France-Lise McGurn’s vibrant figurative paintings and drawings grow out of her personal archive of collected imagery found in film, art, advertising and television. She often works directly onto walls and floors as her sensual imagery spills out of the confines of the canvas.
Her work depicts the contours of sensuous and layered figures, which relate to one another but don’t ascribe to a particular narrative and instead are representative of a transient moment. Despite her use of a soft colour palette, there is often a sexual tension between the figures that is not explicitly prescribed.
McGurn explores, by use of a diverse range of materials and historical contexts, a broad spectrum of interests and ideas, including the representation of women in the media, identity construction, the ephemera of social communion, juvenile delinquency and the creation of hierarchies within art.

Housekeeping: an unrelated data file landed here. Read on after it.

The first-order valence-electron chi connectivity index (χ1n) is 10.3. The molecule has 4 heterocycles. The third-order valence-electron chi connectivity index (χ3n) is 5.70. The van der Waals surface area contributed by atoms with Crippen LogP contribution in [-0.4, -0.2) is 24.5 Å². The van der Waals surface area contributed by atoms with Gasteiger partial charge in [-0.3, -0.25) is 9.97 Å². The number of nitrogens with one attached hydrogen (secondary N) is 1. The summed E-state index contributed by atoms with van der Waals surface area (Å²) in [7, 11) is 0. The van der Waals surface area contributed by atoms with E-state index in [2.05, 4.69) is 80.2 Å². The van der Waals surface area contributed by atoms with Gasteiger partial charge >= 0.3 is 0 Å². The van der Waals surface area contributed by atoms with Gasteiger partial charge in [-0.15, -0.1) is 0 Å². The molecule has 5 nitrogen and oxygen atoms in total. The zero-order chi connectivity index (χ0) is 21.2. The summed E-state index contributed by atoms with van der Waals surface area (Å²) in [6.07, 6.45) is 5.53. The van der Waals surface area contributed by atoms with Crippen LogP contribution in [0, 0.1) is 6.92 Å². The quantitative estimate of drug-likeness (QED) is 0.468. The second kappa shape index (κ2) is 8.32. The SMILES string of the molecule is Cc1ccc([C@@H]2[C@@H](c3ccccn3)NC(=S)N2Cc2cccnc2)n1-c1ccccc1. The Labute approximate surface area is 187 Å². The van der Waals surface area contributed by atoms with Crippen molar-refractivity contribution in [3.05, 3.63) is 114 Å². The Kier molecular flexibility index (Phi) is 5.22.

France-Lise McGurn (b. 1983) graduated with a BA from Duncan of Jordanstone College of Art, Dundee, in 2005 and with an MA from the Royal College of Art, London in 2012. Selected exhibitions were held at: Frutta Gallery, Rome (2018); Bosse and Baum, London (2016); Werble Gallery, New York (2016). In 2016 she was invited to take part of Tate St Ives Artists’ Programme and in 2018 she was commissioned a mural work for the museum’s exhibition on Virginia Woolf.